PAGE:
skinny yogini? the truth about yoga and weight loss

i get irked when yoga is touted as a mechanism for weight loss. sometimes it’s the first thing a yoga website lists as a ‘benefit’. sometimes it’s the first thing new students ask me (as they eye my current physique). i tell them that by practicing yoga asana i lost ~15kgs over 10 months; over my 2-month yoga teacher training i lost a kilogram a week for 5 consecutive weeks, and i’ve kept it off. but before you jump into yoga hoping your kilos will float away on wafts of incense, let me tell you my story.

how does one lose weight?

there’s only one rule: output must exceed input. the bare bones of it is you need to put less in your mouth or move around a helluvalot more. it’s that simple. yoga is perceived as pretty low impact (read: easy) compared to say, boot-camps or gym-ing, so of course someone seeking an ‘easier’ weight loss routine will run (or more likely walk, or probably drive) to a yoga class that claims to help you lose weight. by the way, i have no problem with people who drive to yoga class, i do it every day.

how did I lose weight?

when i chose yoga as my ‘fitness plan’ i definitely had some kilos to lose. i didn’t fit into any of my clothes, i was losing my waistline, i had trouble carrying groceries, climbing up flights of stairs, etc. i complained a lot about everything. i was in a really crappy space mentally and physically. so i decided to get off my ass and do something about it. the key was that i chose something i had always loved to do and that i could see myself doing over time.

this was my simple formula:

ashtanga vinyasa yoga (output) + sattvic vegetarian diet (input) = (net loss) 14kgs over 10 mos (duration)

‘ashtanga vinyasa yoga’ means: practicing ashtanga vinyasa yoga for ~1.5-2 hours a day, almost every day. if you don’t know what ashtanga vinyasa yoga is, come and take one of my classes. as far as i’m concerned it is the purest, most challenging style of yoga asana/pranayama practice you will find. when approached with dedication and a positive attitude the rewards are infinite.

‘sattvic vegetarian diet’ means: No meat (including fish and eggs), salt, pepper, sugar, onions, garlic, yeast, nightshades (eggplants, peppers, tomatoes), things that grow underground (mushrooms, potatoes, peanuts), or anything out of bottle, can or jar (no preservatives or other chemicals). this includes things like jams/nut butters, anything fermented (soy sauce, vinegar), alcohol, canned veggies or fruits, medicines, etc. You are allowed to eat as much as you want of the following: milk products (that don’t contain salt or sugar), honey and molasses, fruits, veggies, grains, legumes, and herbs.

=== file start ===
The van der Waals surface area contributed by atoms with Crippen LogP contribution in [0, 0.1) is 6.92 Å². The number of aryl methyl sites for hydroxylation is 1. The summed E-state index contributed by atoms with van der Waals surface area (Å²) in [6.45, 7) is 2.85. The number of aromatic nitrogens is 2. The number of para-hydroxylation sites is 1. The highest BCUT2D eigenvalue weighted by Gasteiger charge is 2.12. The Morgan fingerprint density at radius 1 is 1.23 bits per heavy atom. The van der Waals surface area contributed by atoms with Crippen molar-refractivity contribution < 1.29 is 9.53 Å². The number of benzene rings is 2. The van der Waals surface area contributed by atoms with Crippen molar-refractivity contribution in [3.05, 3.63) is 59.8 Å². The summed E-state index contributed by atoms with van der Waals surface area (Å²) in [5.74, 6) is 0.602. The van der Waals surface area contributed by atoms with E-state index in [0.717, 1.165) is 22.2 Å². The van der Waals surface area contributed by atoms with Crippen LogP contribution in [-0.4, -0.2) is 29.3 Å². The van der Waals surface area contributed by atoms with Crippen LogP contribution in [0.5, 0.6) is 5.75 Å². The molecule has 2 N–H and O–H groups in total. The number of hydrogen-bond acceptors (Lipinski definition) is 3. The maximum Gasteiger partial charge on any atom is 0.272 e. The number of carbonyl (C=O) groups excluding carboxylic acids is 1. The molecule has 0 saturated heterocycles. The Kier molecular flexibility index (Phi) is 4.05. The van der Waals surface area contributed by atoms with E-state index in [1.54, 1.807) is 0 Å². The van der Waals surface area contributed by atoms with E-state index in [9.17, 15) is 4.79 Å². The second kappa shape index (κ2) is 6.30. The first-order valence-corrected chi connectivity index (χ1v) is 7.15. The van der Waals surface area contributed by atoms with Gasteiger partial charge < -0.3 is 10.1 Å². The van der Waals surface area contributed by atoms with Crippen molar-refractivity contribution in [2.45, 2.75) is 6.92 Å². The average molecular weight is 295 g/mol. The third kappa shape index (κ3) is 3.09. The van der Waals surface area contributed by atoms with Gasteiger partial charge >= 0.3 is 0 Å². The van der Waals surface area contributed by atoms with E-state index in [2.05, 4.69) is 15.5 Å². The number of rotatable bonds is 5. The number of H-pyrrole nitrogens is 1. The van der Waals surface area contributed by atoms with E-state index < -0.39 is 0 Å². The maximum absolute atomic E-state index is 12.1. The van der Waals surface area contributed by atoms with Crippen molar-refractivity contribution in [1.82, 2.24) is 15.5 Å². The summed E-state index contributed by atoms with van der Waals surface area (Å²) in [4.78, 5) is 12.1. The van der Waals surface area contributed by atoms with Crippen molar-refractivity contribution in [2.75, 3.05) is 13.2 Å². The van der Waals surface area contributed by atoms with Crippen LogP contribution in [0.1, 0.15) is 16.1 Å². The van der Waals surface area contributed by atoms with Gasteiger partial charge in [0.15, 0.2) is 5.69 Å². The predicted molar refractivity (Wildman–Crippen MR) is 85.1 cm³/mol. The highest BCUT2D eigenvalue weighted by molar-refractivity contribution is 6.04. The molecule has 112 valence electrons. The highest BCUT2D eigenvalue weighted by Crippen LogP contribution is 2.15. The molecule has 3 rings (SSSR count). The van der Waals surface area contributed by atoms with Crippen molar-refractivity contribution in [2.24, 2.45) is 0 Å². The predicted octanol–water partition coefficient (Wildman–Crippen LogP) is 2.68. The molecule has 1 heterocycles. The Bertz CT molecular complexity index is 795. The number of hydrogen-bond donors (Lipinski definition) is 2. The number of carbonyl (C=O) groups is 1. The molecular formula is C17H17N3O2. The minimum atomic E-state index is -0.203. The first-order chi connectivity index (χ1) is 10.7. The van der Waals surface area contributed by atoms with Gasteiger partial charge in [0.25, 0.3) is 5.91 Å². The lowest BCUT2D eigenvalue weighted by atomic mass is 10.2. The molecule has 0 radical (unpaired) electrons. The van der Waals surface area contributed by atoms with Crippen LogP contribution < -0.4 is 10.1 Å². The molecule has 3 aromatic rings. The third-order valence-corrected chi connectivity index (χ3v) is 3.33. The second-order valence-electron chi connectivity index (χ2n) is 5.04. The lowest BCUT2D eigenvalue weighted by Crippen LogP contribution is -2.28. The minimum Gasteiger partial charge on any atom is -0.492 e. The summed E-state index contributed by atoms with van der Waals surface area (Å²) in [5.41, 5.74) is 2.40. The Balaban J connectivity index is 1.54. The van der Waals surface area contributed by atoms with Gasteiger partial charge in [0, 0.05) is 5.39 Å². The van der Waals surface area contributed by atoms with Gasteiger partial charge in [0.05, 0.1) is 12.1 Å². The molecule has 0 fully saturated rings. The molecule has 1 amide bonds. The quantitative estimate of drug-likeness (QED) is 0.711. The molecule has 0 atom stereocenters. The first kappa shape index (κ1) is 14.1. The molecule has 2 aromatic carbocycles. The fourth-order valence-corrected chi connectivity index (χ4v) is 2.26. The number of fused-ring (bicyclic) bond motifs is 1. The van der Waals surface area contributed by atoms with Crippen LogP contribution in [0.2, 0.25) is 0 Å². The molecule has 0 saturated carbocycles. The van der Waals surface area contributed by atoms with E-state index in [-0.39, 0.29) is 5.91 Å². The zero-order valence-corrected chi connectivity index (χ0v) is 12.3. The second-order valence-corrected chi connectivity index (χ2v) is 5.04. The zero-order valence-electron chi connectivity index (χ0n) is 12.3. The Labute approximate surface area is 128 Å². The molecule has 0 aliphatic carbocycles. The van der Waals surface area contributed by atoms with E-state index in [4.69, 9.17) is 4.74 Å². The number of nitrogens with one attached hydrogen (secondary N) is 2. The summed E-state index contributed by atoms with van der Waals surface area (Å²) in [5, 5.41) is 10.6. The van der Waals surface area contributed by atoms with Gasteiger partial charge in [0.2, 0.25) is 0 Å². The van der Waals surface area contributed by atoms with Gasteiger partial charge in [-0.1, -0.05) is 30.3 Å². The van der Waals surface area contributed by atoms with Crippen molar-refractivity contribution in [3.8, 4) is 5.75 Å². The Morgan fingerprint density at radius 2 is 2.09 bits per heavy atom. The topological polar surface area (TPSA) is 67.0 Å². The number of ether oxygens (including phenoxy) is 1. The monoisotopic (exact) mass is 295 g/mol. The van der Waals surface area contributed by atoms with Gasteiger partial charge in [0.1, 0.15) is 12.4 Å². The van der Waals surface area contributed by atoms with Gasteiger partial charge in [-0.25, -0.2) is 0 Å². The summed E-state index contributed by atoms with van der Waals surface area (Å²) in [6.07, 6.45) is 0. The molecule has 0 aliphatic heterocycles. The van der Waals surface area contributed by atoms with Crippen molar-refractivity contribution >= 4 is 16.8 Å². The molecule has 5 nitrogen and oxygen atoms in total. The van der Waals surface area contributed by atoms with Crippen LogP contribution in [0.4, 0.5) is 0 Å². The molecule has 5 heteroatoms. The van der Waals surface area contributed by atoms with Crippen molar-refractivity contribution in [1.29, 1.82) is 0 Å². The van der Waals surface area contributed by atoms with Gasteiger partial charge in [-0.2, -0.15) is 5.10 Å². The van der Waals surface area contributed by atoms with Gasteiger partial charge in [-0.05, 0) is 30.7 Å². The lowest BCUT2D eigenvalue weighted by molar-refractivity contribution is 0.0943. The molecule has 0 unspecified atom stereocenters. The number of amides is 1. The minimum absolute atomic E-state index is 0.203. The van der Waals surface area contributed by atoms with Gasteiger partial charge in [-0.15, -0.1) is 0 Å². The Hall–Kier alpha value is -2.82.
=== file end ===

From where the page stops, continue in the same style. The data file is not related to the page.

note: a sattvic diet over more than a few months can be pretty devastating to your social life. you start to obsess over your food and you become very boring. remember ‘healthy’ encompasses more than just your eating choices, and yoga seeks to balance your life. i wasn’t sattvic for the entire 10 months, and i’m not entirely vegetarian now, but I will maintain there’s no better way to get lean than a veg diet. and it’s also better for the planet!

so…any takers? c’mon it’s so easy! it’s just yoga, and you can eat as many fruits and veggies and grains and beans as you want!

judging from the number of ashtanga practitioners i know personally, this formula isn’t as wildly popular as you would think. in fact, i can count the number of people I know who follow the above regimen on both hands. ok, maybe only one hand. hmmm…actually, maybe no one, not even myself. wait…there is one.

when it comes down to it, yoga is a lot harder than people think. like any other form of exercise or diet plan discipline is the key ingredient and it’s not a quick or easy fix. i have followed this lifestyle over months, and now years. i have seen very few people during that time who have been able to make the sustained commitment required to adopt a yoga practice that enabled them to lose weight.

but don’t despair!

the coolest thing about yoga is that it never works the way you want it to. my simple decision about a ‘fitness plan’ didn’t just change my body, it changed my entire perspective on life! it turned me into a yoga practitioner and a person passionate enough to take on teaching yoga to others. i created Ekam Yoga because of my commitment to the practice. in addition, because of all the internal changes that took place, and are still happening as i continue to practice, i don’t really mind so much about what my outward appearance may be, which takes a load off!

practicing any form of yoga will make you happier and healthier from the inside out. if you’re seeking to bring yoga into your life consider the real benefits: a more positive outlook, increased happiness, health and longevity, greater awareness and compassion, greater resilience to the ups and downs that we all experience. you receive these whether you lose weight or not. the true benefit of yoga isn’t something as finite or transient as weight loss, it’s the resolution of the schism between body and the mind so that peace can enter and prevail.


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